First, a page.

Theatre & Race

Two new plays opened in London this week, both of which have been accused of racism in one form or another. The first is England People Very Nice by Richard Bean and the other is Seven Jewish Children by Caryl Churchill. Bean’s play is a energetic pageant telling the story of the various waves of immigration into the East End from the Huguenots in C17/18 to the Bangladeshis and Somalis of the post-war period. Churchill’s play is a ten-minute response to the Gaza incurion and tells an elliptical story of the state of Israel in the 60-odd years since its post-war foundation; I say elliptically, because the text is in seven sections, each of which comprises adults instructing each other things to tell their children. The lines are not attached to characters, no specific historical reference are made and it’s all to be inferred. The full text can be downloaded at the Royal Court’s website.

Richard Bean’s play has been accused of racial stereotyping. Because of its high-velocity sprint through hundreds of years of history, it perhaps relies on creating its immigrant characters with a broad brush and it could be seen as indulging on stereotypes as much as mocking them. Certainly, that’s the view of Hussain Ismail whose fiery response in the Guardian today claims that the show ‘simply reinforces racist myths more commonly found in the gutter press’.

He has apparently been granted a meeting with the show’s director, Nick Hytner, also the artistic director of the National Theatre, and it will be interesting to see if this defuses or aggravates tensions.

Churchill’s play has been accused of insensitivity by critic Andrew Haydon and of outright antisemitism by Jonathan Hoffman. Haydon argues that the play in presenting only implicit criticisms of Israel – and not, for example, of the history of anti-Israeli terrorism, the recent actions of Hamas, etc.  – the play could seem tendentious and one-sided. He also notes that the play is being presented free straight after The Stone, a play about the Nazi disposession of Jewish homes, an unintended parallel might be evoked that suggests that Israel is acting ‘like Nazis’. Jonathan Hoffman goes further accusing Churchill of ‘demonisation and falsification’ and ultimately of peddling anti-semitic stereotypes. The commentators on that blog go even further, disgracefully threatening to turn up and heckle the performance.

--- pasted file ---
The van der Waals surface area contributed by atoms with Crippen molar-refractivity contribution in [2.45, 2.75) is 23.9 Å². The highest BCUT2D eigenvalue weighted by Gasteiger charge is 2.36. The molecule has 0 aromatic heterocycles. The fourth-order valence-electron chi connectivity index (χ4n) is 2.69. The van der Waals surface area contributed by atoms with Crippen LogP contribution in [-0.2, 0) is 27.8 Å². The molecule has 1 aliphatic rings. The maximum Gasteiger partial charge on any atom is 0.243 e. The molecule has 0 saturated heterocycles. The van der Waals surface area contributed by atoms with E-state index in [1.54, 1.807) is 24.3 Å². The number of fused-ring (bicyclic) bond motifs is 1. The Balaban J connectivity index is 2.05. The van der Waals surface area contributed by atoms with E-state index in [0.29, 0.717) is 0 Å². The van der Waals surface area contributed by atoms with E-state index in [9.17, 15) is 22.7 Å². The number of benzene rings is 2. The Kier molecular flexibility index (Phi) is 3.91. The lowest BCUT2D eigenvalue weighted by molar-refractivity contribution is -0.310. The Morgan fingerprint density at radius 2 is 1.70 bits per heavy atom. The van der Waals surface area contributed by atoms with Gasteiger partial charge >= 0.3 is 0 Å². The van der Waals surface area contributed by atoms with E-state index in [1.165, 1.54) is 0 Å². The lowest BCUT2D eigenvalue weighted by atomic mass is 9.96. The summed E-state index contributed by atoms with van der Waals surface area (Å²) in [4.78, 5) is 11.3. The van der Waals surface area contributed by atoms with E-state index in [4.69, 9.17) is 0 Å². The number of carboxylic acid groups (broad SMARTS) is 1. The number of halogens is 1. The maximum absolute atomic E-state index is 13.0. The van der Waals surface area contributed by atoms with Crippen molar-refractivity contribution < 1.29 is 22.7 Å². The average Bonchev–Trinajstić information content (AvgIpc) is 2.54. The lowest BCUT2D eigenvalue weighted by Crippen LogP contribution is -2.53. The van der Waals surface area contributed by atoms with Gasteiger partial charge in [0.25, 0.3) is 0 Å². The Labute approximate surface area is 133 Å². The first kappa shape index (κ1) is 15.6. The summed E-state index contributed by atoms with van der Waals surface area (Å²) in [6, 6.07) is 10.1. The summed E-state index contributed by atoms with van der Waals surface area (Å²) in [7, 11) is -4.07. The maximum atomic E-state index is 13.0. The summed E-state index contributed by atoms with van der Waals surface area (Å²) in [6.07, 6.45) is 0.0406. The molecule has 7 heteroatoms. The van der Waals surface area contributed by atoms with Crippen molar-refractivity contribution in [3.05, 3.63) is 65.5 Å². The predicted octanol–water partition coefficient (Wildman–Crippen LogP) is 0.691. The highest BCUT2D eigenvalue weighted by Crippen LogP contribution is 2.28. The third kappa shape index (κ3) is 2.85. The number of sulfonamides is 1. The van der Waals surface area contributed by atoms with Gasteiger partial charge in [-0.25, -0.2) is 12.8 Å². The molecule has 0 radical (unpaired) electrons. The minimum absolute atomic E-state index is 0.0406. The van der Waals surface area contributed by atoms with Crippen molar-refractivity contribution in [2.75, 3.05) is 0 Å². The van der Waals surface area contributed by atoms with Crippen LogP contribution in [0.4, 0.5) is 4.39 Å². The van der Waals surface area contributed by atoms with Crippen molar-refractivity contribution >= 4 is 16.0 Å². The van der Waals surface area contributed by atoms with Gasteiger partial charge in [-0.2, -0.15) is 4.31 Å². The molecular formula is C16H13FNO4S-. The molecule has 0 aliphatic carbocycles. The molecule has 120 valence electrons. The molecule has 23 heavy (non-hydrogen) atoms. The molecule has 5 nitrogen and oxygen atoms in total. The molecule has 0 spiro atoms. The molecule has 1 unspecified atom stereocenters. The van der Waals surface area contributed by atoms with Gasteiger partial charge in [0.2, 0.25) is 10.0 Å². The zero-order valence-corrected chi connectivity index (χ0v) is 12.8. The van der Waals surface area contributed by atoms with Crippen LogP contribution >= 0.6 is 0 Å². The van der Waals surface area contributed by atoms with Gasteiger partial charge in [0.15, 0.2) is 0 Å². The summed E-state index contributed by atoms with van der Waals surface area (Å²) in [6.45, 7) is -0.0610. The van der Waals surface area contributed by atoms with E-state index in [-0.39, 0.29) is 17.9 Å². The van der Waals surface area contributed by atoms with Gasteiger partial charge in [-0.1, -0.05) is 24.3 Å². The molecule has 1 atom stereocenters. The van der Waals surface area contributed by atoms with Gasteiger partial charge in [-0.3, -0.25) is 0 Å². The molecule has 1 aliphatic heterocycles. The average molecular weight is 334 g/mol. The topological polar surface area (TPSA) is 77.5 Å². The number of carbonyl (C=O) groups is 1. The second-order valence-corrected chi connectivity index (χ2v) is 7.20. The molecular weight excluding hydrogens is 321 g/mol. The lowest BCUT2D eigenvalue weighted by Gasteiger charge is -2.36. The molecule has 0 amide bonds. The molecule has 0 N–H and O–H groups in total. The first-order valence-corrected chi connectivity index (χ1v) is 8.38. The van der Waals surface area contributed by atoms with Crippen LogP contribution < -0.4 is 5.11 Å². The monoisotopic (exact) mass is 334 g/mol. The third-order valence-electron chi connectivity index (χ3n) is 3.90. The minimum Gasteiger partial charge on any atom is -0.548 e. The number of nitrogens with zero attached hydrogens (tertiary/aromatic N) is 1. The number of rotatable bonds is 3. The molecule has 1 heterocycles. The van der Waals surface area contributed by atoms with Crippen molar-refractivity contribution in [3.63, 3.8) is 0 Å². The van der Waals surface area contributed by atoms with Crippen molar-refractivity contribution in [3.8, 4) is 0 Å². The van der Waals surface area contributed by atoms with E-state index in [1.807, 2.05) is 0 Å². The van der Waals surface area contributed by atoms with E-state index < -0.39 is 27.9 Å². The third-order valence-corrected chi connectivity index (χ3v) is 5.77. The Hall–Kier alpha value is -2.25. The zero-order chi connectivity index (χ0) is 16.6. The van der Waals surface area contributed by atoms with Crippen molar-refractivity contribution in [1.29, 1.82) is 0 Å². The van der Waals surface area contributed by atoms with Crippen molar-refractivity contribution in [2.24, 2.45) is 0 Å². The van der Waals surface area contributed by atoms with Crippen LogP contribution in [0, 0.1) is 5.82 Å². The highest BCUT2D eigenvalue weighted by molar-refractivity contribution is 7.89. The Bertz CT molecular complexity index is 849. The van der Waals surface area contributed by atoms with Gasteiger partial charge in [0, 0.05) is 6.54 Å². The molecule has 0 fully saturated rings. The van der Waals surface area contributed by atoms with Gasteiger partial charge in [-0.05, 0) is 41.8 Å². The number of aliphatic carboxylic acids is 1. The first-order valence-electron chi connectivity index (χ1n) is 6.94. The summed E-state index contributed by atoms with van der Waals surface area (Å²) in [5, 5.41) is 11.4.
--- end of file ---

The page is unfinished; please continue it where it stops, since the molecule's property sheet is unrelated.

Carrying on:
I don’t want to say whether I think either play is guilty of the charges made against it. I should certainly say that both plays have been stoutly defended against these charges and I only underline the accusations because their near-simultaneous appearance seems to be a chance to consider how theatre works. In the case of the Richard Bean play, the energetic popular-theatre style turns everyone into cartoons to some extent, and derives much of its energy and excitement from that, and it would be interesting to see the argument developed to take that in to account.

In the case of Churchill, the thing that troubles me about the criticisms is that the elliptical nature of her performance text (it’s not exactly a ‘play’ as such) is such that the ‘meaning’ of her play is ambiguous, strange, possibly polemical, but her stance is not straightforward. It is, in my view, a mistake to suggest that you can simply decide that the play means one thing and one thing only. (I think Hoffman does this in his interpretation of the lines about ‘a land without a people’ and ‘the chosen people’, for example, which he ties very quickly to a particular meaning, possibly because those meanings have been attached to those phrases before – but the theatre is a place for transforming meanings, revising positions, blurring and complicating fixed positions.) Anti-semitism is certainly on the rise in Britain and this needs to be counteracted fiercely whenever it is detected. However, there is a rather militant position that identifies all criticisms of Israel with criticisms of Jews as such and this is surely not something that has to be accepted. Churchill’s play is an attempt to grasp Israel’s embattled and battling sixty-year history and while it certainly is a critical perspective on how a people who were the victim of history’s worst genocide could come to prepare  ‘disproportionate responses’ to their new enemies, I don’t believe it is an anti-semitic text in the least. 

But what if they were? Can the theatre – or any other artform – deal in racist stereotypes in the name of art (or indeed of anti-racism)? Shakespeare’s Henry VI pt I depicts the French in a scornfully xenophobic way, and a production I saw last year played this up. Am I wrong in claiming that the theatre’s inherent playfulness and ambiguity can always override and complicate any racist imagery? Are political considerations higher and more important than artistic ones?

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Filed under General news, General reading, Theatre

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